Curiositys lubricants face numerous severe challenges in space, including a wide range of environmental conditions. We start with the vacuum, which plays a big role in making a lubricant selection, said Campbell. Vacuum literally pulls the base oil out of the grease, leading to out-gassing, or the evaporative loss of the grease itself.

The issues with outgassing are twofold, he explained. First, because the oil is the most volatile part of the grease, vacuum can theoretically deplete it completely, leading to mechanical failure of the grease and the component it is protecting. Solids are not volatile, so remain within the grease structure.

Second, said Campbell, the material that outgasses can condense in other areas of the spacecraft such as the optics. These contaminants can become a major contaminant on instrumentation and can cause components to fail or operate erratically.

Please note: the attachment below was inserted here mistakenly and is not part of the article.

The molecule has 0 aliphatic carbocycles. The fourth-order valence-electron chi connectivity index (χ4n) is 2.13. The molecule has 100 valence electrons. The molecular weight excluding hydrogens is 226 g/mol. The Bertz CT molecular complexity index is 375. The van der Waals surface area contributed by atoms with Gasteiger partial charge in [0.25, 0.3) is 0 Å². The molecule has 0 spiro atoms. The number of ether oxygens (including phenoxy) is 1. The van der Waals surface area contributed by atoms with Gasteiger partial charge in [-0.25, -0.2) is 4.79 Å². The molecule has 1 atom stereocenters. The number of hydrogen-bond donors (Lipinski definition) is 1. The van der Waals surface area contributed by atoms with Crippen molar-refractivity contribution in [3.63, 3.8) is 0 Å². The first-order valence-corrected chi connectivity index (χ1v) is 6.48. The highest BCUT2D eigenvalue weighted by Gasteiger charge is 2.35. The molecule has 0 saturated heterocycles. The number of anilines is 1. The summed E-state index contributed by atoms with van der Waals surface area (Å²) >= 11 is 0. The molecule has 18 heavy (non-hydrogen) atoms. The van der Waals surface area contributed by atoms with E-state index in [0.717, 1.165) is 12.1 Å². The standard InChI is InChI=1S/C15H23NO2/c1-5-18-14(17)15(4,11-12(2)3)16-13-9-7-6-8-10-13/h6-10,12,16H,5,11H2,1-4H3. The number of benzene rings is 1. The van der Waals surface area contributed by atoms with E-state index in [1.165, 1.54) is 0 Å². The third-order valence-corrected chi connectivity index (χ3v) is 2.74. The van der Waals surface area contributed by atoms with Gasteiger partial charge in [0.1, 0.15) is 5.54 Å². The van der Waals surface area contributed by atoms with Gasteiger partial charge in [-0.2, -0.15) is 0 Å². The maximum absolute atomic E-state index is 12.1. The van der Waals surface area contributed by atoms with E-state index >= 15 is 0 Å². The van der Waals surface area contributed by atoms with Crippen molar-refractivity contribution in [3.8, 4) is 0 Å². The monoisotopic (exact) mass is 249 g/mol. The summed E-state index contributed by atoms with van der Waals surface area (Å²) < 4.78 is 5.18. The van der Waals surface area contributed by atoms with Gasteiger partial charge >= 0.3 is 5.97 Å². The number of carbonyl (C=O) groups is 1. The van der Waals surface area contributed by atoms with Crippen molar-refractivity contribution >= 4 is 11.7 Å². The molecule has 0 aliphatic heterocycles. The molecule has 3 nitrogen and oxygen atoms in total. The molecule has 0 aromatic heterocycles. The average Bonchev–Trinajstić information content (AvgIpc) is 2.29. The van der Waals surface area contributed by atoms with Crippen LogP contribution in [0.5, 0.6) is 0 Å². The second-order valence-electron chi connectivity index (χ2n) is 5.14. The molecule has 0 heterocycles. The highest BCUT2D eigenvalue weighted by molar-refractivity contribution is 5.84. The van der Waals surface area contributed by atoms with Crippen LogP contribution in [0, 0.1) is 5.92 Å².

NASA measures outgassing according to the ASTM E 595 test, which evaluates the changes in mass of a test specimen exposed to 10-6 torr vacuum at 125 degrees C. (The torr is a unit of pressure named after Evangelista Torricelli, the 17th century inventor of the barometer.) The test also measures the mass of product that leaves the specimen and condenses on a collector at a temperature of 25 degrees C.

The simulation of the vacuum in space in this test method does not require that the pressure be as low as that encountered in interplanetary flight (which can be 10-12 Pascals or 10-14 torr). It is sufficient that the pressure be low enough that the mean free path of gas molecules is long compared to chamber dimensions.

Two parameters are measured in the test, Campbell said: total mass loss, or TML, and collected volatile condensable materials (CVCM). The amount of water vapor regained can also be measured after completing the exposures and measurements required for TML and CVCM. Typical upper limits are TML of 1 percent and CVCM of 0.10 percent.